One need not be rich or wait to become rich to give. Most of us have the good will but opt out of doing good when the opportunities come. When the occasions come, we won’t rise up to it.
An act of ‘good will’ at the hour of need will open the gates of heaven. At the same time, an act of ‘ill will’ will open the gates of hell. An anecdote from Mahabharata reinforces this.
Lord Krishna returned home after the battle at Kurukshetra. His intelligent wife Rukmani posed innumerable questions to him about the unfair acts committed during the war. “Karna was known for his charity. Why was he killed unfairly?” she asked. Lord Krishna said “You are absolutely right. But do you know what he did with young Abhimanyu? When Abhimanyu was made to fall in the battle field, with the treachery by all, his thirsty mouth was longing for water. He pleaded Karna for water, who was standing very near him. A puddle of clean water was also there by his side and anyway death was fast approaching him. When Karna could have given a few drops of water to the thirsty and dying Abhimanyu, he did not. Not wanting to get the displeasure of his friend Duryodhana, he just watched him die. This single act (or non-act) of Karna was enough to destroy his lifetime of charity. It was the divine will that with the same puddle of water, the wheel of his chariot got struck and that was responsible for his end to come”. We should not forget that one act of ill will can destroy our good will earned in our life time.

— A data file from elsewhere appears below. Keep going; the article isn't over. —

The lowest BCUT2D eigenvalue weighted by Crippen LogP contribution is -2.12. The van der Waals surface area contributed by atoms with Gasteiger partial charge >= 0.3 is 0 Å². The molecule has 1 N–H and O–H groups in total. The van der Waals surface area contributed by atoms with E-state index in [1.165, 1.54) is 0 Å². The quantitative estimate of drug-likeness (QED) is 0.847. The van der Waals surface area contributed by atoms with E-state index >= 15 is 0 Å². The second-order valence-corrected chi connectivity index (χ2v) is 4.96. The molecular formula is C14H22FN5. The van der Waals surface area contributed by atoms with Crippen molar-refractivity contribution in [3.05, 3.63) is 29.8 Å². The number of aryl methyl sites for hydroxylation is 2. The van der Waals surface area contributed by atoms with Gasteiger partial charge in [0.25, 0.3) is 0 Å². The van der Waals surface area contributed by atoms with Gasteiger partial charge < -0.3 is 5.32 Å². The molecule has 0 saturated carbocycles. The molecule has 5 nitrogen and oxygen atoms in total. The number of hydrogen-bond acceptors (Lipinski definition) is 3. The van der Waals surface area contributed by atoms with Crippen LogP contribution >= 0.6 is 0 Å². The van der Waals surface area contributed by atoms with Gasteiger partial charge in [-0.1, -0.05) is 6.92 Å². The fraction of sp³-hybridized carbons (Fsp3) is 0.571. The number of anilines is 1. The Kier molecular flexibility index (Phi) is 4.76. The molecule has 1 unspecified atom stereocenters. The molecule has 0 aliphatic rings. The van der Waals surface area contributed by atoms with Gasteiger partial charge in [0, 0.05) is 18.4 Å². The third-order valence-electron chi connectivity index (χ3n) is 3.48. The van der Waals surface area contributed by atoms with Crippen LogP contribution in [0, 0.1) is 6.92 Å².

We should be grateful to Him for all the blessings showered on us. The only way we can show that gratitude is by working with conviction to do good to others.